Questions about docks and the number of homes at the proposed Crystal Cove subdivision continue to nag city officials who are studying the controversial project.
A change to the city's long-range planning blueprint that would allow developers to build up to 599 homes on the 690-acre waterfront property topped the agenda at a Parks, Planning and Zoning Commission hearing Tuesday.
The city also is writing a new section of the plan that would set up development rules for properties like the Crystal Cove tract and other areas considered part of the coastal zone.
Because of the complexity of the issues, the planners have shelved any further action until another public hearing in July, according to city planner Thorniel Haugen.
Complicating the matter is the upheaval in the city's planning division. Development Services Director Reg Alford, who had been handling city reviews of the subdivision plan, was fired recently. And the department still is digging itself out from a bureaucratic workload left by the March storm.
The massive Crystal Cove project continues to be one of the highest priorities for city planners. The project has been on various drawing boards for more than two decades. The developer, Burnup & Sims, sought to ease government restrictions by becoming annexed into the city a year and a half ago.
But the developer's first attempt to have the project approved through the city died last year when the City Council refused to transmit the plan to the state because there were too many unanswered questions in the proposal.
Tuesday night's meeting showed those questions haven't gone away.
Former city council member Helen Spivey, who has been the chief opponent of the development, questioned the number of homes proposed for the site and questioned the developer's assertion that the subdivision would provide "moderately priced homes" with access to the water.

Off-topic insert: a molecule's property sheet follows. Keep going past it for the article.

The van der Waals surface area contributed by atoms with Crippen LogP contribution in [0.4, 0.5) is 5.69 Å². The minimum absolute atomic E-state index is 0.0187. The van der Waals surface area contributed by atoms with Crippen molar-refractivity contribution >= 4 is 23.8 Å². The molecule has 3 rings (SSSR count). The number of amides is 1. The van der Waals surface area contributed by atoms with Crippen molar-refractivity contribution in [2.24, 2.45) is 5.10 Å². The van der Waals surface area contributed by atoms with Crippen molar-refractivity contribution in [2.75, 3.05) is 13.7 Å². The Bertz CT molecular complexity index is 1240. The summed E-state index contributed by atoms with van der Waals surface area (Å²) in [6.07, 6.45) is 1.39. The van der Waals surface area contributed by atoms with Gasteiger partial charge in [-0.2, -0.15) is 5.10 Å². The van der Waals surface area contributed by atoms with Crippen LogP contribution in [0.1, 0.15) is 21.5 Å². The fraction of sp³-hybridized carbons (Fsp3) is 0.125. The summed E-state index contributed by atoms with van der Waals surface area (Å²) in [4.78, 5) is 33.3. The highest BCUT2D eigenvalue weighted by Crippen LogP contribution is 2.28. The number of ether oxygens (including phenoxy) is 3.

Crystal River National Wildlife Refuge Manager Cameron Shaw questioned why the Crystal Cove plan doesn't include any details of the number of private docks proposed.
Previously, several government agencies told Burnup & Sims that the dock issue had to be addressed up front rather than letting individual property owners seek docks.
Shaw also pointed out the new waterfront land created when inland lakes are opened to the Indian River Canal cannot be considered waterfront for determining how many docks will be permitted.
His comments were echoed in a batch of comments received this week by a federal agency that also is reviewing another facet of the Burnup & Sims development plan.
The U.S. Army Corps of Engineers is considering a permit application to allow Burnup & Sims to open up the inland lakes, widen the Indian River Canal and fill or excavate 7 acres of wetlands.
While the corps' office in Jacksonville has received little comment on the application, comments submitted this week by the state Department of Natural Resources also question the issues of what will be considered waterfront and how many docks ultimately will be allowed in the subdivision.
DNR also raises questions about the use of culverts to connect wetlands in the project and the diameter of proposed storm drains.
Only two other formal comments had been received on the project by Wednesday, according to Mark Evans, project manager for the Army Corps on the Crystal Cove permit.
He said the small number of public comments surprised him because of the controversy the project has generated in Citrus County and said he hopes more people on both sides of the issue will submit their thoughts by the June 28 comment deadline.